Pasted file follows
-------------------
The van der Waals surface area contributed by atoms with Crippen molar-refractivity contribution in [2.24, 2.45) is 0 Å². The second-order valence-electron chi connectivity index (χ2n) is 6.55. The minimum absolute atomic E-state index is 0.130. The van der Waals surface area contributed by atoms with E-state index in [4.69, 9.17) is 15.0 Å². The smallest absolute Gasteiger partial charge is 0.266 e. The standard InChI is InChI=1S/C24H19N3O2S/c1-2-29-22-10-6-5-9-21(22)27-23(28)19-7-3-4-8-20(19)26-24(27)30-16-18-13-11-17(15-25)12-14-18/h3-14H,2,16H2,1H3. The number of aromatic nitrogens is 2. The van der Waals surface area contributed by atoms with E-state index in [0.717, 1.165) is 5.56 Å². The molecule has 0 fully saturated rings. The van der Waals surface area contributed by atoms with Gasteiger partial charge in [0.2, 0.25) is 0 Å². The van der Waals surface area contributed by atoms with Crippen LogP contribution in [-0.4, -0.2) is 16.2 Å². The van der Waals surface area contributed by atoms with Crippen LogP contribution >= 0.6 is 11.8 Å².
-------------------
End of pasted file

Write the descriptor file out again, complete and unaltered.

The van der Waals surface area contributed by atoms with Crippen molar-refractivity contribution in [2.24, 2.45) is 0 Å². The second-order valence-electron chi connectivity index (χ2n) is 6.55. The minimum absolute atomic E-state index is 0.130. The van der Waals surface area contributed by atoms with E-state index in [4.69, 9.17) is 15.0 Å². The smallest absolute Gasteiger partial charge is 0.266 e. The standard InChI is InChI=1S/C24H19N3O2S/c1-2-29-22-10-6-5-9-21(22)27-23(28)19-7-3-4-8-20(19)26-24(27)30-16-18-13-11-17(15-25)12-14-18/h3-14H,2,16H2,1H3. The number of aromatic nitrogens is 2. The van der Waals surface area contributed by atoms with E-state index in [0.717, 1.165) is 5.56 Å². The molecule has 0 fully saturated rings. The van der Waals surface area contributed by atoms with Gasteiger partial charge in [0.2, 0.25) is 0 Å². The van der Waals surface area contributed by atoms with Crippen LogP contribution in [-0.4, -0.2) is 16.2 Å². The van der Waals surface area contributed by atoms with Crippen LogP contribution >= 0.6 is 11.8 Å².